Open Prostatectomy for Huge Prostates: Our Experience in a Developing Country
Ibrahim AG, Aliyu S and Ali N*
Department of surgery, University of Maiduguri Teaching Hospital and Department of Surgery, College of Medical Sciences University Ff Maiduguri, Nigeria
- *Corresponding Author:
- Ali Nuhu
Department of Surgery
University of Maiduguri Teaching Hospital
pmb 1414, Maiduguri, Borno State, Nigeria
E-mail: [email protected]
Received Date: February 28, 2013; Accepted Date: July 22, 2013; Published Date: July 27, 2013
Citation: Ibrahim AG, Aliyu S, Ali N (2013) Open Prostatectomy for Huge Prostates: Our Experience in a Developing Country. Trop Med Surg 1:132 doi: 10.4172/2329-9088.1000132
Copyright: © 2013 Ibrahim AG, et al. This is an open-access article distributed under the terms of the Creative Commons Attribution License, which permits unrestricted use, distribution, and reproduction in any medium, provided the original author and source are credited.
Background: Benign prostatic enlargement, the most common cause of lower urinary tract obstruction in elderly
men is commonly associated with Lower Urinary Tract Symptoms (LUTS). Open prostatectomy is considered the
operative treatment of choice. The aim of this study was to review our ten-year experience with open prostatectomy
for huge prostates.
Patient and methods: We retrospectively reviewed all patients that had open prostatectomy in University of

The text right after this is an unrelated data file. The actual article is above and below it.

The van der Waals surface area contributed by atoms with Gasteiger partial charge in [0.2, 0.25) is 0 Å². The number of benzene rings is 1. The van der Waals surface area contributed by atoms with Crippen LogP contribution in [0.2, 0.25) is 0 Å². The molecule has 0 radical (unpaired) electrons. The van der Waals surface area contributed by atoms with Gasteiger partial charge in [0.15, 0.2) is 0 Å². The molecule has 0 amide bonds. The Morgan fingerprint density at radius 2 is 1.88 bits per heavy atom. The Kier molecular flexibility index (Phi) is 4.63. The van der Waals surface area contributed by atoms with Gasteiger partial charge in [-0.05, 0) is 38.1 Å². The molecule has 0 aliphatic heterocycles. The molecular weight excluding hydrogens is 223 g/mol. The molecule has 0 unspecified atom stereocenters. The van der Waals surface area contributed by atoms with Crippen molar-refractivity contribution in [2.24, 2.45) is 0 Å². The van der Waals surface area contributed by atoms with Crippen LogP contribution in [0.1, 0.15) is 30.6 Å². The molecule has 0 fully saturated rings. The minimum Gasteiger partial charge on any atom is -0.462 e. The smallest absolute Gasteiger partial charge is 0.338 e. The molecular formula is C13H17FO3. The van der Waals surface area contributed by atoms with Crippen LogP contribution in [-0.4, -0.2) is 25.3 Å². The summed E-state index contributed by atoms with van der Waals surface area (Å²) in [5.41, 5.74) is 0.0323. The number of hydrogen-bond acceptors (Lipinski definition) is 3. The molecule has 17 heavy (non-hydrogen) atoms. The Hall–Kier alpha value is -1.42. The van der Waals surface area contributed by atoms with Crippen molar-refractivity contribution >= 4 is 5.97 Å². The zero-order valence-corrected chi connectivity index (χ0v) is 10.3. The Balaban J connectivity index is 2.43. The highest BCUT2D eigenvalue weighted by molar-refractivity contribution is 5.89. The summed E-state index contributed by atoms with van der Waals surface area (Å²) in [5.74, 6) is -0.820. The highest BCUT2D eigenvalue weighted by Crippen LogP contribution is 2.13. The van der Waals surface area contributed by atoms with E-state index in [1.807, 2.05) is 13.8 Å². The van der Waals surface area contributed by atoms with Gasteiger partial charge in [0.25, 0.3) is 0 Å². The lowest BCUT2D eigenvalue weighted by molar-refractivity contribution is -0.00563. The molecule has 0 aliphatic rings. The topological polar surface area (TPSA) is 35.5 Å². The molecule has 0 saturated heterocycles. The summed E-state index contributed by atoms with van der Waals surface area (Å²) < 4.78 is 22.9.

Maiduguri Teaching Hospital from January 2001-December2010, whose prostates weighed 200 g or more.
Results: Twenty-nine patients aged 60-97 years with a mean age of 76.3 ± 8.9 years were analyzed. The age
group 80-89 years accounted for highest number of patients. All patients presented with lower urinary tract symptoms
of frequency, poor urinary stream, and difficulty in passing urine, urgency/urge-incontinence, nocturia, and hesitancy.
Others were incomplete bladder emptying, post-micturition dribbling, and overflow incontinence. Complications of
bladder outlet obstruction at presentation were acute urinary retention, renal impairment, stones and haemorrhoids.
Intercurrent medical conditions were mainly hypertension and diabetes.
Conclusion: Open prostatectomy is the best option for patients with huge prostates, especially when associated
with complications in elderly patients with intercurrent medical conditions.